You didn't really see that happen with live-action blockbusters of the late 1980s and early 1990s, which were usually available everywhere you went, and weren't awfully hard to find. Disney was savvy, the animated classics canon is and was a goldmine that appeals to mostly all ages, so their vault system - an updated variation of what Walt Disney did with his features in the 40s, 50s, and 60s - was ideal. Lady and the Tramp, for instance, had a then-record number of preorders in 1987 - over 2 million copies. Lady and the Tramp hit video in October 1987, and vaulted in spring 1988. A record-breaking 3 million copies were sold.

When you know it's going to go, and you want to own it and not spend months renting it over and over, you got that rush to go out and get the classic before it gets locked away in what seems like a Fort Knox-esque vault. By the mid-1990s, most of the top-selling video releases of all time were Disney animated films. The Lion King still holds the record for most units sold, roughly 30 million!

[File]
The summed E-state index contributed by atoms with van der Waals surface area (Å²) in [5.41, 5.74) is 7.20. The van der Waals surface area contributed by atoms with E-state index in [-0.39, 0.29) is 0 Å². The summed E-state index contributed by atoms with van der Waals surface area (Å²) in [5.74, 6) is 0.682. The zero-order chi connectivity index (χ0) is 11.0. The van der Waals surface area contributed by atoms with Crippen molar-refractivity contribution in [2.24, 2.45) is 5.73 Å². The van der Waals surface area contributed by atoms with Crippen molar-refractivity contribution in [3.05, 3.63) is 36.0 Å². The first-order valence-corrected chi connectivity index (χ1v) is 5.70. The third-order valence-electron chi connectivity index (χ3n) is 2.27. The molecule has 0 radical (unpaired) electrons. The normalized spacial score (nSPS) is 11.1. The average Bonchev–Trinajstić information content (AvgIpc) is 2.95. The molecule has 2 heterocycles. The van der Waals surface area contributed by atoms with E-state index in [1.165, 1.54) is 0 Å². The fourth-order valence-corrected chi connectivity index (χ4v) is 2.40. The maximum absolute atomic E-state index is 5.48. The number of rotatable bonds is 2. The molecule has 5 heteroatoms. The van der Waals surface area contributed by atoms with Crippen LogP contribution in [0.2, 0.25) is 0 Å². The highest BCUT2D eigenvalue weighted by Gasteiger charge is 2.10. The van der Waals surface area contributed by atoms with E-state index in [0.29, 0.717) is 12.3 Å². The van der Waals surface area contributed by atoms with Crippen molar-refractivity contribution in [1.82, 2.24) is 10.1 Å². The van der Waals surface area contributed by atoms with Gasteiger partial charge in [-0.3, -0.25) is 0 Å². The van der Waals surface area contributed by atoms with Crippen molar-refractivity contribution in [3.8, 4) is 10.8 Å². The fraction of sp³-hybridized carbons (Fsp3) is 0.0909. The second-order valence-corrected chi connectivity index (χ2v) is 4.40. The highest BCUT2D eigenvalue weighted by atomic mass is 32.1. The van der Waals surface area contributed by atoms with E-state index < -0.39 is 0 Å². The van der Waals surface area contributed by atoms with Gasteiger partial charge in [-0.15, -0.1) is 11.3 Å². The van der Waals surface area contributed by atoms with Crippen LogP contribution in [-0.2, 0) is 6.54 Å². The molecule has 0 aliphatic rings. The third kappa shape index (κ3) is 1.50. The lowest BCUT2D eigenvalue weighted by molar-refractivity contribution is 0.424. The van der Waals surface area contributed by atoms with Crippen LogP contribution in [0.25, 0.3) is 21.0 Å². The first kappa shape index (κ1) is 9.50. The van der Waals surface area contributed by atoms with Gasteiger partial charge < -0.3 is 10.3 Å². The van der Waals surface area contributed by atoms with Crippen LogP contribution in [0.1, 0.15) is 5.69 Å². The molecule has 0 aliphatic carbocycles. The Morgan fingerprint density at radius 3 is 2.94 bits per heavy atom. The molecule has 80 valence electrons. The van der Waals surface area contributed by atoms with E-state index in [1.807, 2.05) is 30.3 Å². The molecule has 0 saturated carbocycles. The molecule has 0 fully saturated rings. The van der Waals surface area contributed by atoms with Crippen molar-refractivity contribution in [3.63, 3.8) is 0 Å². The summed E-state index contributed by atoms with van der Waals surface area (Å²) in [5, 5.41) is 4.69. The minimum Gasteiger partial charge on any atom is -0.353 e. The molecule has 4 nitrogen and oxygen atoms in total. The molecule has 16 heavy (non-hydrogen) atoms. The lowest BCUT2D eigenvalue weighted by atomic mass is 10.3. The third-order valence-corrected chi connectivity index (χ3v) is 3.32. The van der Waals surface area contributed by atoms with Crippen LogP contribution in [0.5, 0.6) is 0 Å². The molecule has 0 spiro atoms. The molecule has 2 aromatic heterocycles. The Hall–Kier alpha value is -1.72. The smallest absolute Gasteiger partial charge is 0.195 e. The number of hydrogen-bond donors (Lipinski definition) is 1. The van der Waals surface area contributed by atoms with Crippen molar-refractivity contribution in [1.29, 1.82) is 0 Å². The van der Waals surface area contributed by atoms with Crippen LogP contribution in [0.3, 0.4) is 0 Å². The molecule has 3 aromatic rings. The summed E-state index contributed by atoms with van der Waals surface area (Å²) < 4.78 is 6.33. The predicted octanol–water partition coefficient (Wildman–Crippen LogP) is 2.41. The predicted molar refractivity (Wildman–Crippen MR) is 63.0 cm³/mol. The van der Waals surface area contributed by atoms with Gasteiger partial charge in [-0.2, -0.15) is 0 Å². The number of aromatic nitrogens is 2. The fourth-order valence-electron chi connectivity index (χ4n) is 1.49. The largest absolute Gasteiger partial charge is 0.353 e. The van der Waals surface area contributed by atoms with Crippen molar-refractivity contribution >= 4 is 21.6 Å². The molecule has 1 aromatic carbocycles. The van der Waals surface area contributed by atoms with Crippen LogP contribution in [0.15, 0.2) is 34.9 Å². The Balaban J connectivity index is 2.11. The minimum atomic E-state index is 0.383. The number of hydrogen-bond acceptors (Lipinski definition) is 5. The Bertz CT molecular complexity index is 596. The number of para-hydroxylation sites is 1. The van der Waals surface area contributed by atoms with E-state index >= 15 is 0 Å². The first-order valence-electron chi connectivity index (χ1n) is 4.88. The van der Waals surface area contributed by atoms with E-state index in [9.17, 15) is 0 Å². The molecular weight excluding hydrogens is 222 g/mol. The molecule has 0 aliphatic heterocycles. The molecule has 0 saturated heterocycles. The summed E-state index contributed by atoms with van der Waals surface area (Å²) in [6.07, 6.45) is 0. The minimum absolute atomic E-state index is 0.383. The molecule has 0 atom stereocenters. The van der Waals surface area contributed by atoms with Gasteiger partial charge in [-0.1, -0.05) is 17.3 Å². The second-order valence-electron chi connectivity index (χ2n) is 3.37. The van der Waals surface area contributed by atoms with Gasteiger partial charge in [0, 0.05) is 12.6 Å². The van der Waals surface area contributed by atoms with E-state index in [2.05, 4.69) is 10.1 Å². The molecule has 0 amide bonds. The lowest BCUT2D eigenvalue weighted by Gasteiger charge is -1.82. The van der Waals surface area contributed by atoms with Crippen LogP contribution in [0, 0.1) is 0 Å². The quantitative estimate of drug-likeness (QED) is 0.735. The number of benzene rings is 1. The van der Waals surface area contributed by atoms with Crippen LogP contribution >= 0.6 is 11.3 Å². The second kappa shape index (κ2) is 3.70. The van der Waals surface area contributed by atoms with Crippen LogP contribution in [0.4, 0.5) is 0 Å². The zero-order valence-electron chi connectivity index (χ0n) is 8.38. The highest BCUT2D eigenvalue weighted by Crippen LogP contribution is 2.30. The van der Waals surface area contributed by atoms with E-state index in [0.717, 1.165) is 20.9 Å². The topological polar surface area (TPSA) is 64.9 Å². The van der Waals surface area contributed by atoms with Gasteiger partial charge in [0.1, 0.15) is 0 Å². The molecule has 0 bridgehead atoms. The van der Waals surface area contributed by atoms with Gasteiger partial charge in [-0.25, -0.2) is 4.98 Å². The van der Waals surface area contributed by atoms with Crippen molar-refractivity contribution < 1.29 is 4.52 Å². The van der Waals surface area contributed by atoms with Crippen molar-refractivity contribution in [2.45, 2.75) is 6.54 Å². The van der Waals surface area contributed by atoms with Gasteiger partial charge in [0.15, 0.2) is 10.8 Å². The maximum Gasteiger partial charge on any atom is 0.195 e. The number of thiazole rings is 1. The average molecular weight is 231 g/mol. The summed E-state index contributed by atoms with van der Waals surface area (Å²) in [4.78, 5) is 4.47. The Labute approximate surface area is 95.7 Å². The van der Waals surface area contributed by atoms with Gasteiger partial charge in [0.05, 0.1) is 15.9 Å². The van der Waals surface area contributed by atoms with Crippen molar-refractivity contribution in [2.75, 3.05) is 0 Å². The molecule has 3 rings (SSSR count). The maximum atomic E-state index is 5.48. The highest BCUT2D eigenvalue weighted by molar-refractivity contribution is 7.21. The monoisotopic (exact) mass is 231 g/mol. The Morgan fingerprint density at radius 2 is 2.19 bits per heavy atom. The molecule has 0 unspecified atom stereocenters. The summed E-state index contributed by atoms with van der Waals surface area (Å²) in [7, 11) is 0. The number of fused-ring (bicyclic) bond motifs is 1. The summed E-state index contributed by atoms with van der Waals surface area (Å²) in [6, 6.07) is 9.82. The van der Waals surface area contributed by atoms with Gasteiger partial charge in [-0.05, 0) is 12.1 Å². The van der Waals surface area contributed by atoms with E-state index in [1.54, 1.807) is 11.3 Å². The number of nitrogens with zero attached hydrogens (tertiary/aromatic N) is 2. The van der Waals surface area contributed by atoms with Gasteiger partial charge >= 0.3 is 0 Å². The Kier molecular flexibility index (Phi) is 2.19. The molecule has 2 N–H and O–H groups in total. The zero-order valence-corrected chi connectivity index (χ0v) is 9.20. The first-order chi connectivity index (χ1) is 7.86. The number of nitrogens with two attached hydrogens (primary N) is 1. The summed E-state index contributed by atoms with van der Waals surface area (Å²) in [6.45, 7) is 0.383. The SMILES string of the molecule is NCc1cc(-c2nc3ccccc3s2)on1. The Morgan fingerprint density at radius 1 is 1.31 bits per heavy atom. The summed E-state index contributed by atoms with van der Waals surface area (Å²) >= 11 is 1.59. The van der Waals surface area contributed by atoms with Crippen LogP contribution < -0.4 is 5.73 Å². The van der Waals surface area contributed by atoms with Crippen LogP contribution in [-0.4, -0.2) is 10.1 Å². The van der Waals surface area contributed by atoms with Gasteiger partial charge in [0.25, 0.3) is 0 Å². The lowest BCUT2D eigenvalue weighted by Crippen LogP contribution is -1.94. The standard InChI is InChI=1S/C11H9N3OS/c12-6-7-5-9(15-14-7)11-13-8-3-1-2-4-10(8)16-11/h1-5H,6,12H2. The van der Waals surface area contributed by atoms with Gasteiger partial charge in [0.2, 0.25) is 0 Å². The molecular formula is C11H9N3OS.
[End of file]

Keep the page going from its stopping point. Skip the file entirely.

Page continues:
So... With all of this said, is the 1992 VHS of Beauty and the Beast worth something?

Perhaps, but given how common it is, probably not too much. It depends on the collector and who is willing to pay so much for it. Me, being someone in the know, would not do that. The 1992 VHS of Beauty and the Beast is as common as, say, NES cartridges of Super Mario Bros., LP pressings of Fleetwood Mac's 1977 masterpiece Rumours, or something similar. I'd say more obscure Disney films, and their many 80s home media releases, are pretty valuable - as are demo tapes, unreleased screeners, and stuff like that. The most I ever paid for a Disney VHS was roughly $45-50, for a demo VHS.

For some, the 1992 VHS of Beauty and the Beast can be very valuable. I think you need to do research first, and then get an idea of how much you could sell it for - if you're looking to do that. This, I think, goes for any collectible or "vintage" item you are willing to sell...